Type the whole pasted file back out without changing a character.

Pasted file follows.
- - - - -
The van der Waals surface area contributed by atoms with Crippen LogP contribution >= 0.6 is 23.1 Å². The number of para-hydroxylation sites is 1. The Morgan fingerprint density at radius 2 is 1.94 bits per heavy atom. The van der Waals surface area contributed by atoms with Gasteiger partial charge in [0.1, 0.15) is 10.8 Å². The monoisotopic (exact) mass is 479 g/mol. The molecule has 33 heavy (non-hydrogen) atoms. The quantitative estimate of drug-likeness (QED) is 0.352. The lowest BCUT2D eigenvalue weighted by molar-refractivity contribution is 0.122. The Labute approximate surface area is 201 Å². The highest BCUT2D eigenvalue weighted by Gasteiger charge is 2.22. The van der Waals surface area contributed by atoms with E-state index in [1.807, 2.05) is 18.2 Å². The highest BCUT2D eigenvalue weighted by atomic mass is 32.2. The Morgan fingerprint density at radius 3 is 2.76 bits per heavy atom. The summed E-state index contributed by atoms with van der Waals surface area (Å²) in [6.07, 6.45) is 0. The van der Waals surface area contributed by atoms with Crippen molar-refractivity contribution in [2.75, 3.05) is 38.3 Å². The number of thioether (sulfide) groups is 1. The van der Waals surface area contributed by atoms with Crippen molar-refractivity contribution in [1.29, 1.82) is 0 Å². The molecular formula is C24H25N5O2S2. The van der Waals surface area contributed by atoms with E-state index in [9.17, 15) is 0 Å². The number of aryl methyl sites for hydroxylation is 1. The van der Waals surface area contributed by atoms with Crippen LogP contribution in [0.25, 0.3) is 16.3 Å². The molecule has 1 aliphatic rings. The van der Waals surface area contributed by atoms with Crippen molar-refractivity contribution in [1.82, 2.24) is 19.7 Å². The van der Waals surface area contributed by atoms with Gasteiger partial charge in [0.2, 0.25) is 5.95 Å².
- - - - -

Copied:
The van der Waals surface area contributed by atoms with Crippen LogP contribution >= 0.6 is 23.1 Å². The number of para-hydroxylation sites is 1. The Morgan fingerprint density at radius 2 is 1.94 bits per heavy atom. The van der Waals surface area contributed by atoms with Gasteiger partial charge in [0.1, 0.15) is 10.8 Å². The monoisotopic (exact) mass is 479 g/mol. The molecule has 33 heavy (non-hydrogen) atoms. The quantitative estimate of drug-likeness (QED) is 0.352. The lowest BCUT2D eigenvalue weighted by molar-refractivity contribution is 0.122. The Labute approximate surface area is 201 Å². The highest BCUT2D eigenvalue weighted by Gasteiger charge is 2.22. The van der Waals surface area contributed by atoms with E-state index in [1.807, 2.05) is 18.2 Å². The highest BCUT2D eigenvalue weighted by atomic mass is 32.2. The Morgan fingerprint density at radius 3 is 2.76 bits per heavy atom. The summed E-state index contributed by atoms with van der Waals surface area (Å²) in [6.07, 6.45) is 0. The van der Waals surface area contributed by atoms with Crippen molar-refractivity contribution in [2.75, 3.05) is 38.3 Å². The number of thioether (sulfide) groups is 1. The van der Waals surface area contributed by atoms with Crippen molar-refractivity contribution in [1.29, 1.82) is 0 Å². The molecular formula is C24H25N5O2S2. The van der Waals surface area contributed by atoms with E-state index in [9.17, 15) is 0 Å². The number of aryl methyl sites for hydroxylation is 1. The van der Waals surface area contributed by atoms with Crippen LogP contribution in [0.25, 0.3) is 16.3 Å². The molecule has 1 aliphatic rings. The van der Waals surface area contributed by atoms with Crippen molar-refractivity contribution in [1.82, 2.24) is 19.7 Å². The van der Waals surface area contributed by atoms with Gasteiger partial charge in [0.2, 0.25) is 5.95 Å².